Simulations and Experiments
A model of Earth's core, basically a spherical annulus
of liquid sodium between a solid inner sphere (20 cm diameter) and a
spherical outer container (60 cm). We can independently drive the two
spheres to rotate, and we can apply dc external magnetic fields with a
pair of magnets. Lately we've been studying inertial waves (a long-known
phenomenon in rotating fluids) in the apparatus. What we actually
measure is the oscillating magnetic field induced by the presence of the
waves. Though the induction itself is linear, the excitation and
amplification of the waves is not, and probably depends on
instabilities. We've been able to show that the induction patterns are
consistent with the induction due to specific (known) inertial wave
velocity fields in a sphere.
A spectrogram of the signal
coming from one of our probes. For this data, the outer sphere is held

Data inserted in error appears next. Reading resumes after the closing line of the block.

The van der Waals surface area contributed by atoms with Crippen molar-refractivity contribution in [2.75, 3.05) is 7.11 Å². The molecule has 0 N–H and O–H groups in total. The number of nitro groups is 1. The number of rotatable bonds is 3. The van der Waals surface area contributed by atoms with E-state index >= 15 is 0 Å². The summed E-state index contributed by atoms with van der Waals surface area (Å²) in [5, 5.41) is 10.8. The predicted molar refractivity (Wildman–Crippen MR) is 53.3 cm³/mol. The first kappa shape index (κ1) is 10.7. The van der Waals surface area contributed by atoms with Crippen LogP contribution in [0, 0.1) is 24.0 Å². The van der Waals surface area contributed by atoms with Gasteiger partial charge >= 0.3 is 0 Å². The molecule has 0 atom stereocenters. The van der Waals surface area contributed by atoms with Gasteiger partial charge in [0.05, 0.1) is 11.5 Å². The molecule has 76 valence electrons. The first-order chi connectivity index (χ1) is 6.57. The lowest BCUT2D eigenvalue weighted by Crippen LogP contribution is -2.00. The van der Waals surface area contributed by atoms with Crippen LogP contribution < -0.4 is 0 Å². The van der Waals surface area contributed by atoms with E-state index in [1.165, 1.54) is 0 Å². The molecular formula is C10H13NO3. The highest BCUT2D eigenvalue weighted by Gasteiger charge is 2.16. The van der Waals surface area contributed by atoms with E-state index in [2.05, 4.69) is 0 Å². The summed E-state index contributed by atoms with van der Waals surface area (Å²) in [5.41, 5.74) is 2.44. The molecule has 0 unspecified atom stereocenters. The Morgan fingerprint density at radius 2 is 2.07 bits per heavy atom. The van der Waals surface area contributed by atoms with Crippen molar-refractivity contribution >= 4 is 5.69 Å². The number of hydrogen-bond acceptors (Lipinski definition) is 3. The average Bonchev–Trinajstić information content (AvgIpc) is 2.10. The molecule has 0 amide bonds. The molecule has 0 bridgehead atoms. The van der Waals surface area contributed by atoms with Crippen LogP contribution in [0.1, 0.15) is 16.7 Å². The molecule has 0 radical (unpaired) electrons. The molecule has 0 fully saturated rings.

at 30 Hz and the inner sphere rotation rate is varying along the
horizontal axis. The vertical axis is signal frequency, and the color
indicates spectral power at that frequency. Red areas have about 100x
more power than blue.
A plot of the measured magnetic
field of one of our wave modes. We're measuring the component of the
field along a cylindrical radius (i.e., pointing outward from the axis
of rotation) over the whole sphere. Theta and phi are the polar and
azimuthal coordinate, respectively.
Theoretical calculation of the
velocity and kinetic energy fields of the inertial wave mode that we
believe is producing the induction shown in the second figure.
Demonstration of the sensitive dependance on initial conditions in a
Rayleigh-Benard convection simulation. The fluid is in a state of
spiral defect chaos. Plotted is the difference between two perturbed initial
A vector field of the mean flow in a Rayleigh-Benard convection simulation.
The collors indicate regions of hot (red) and cold (blue) fluid.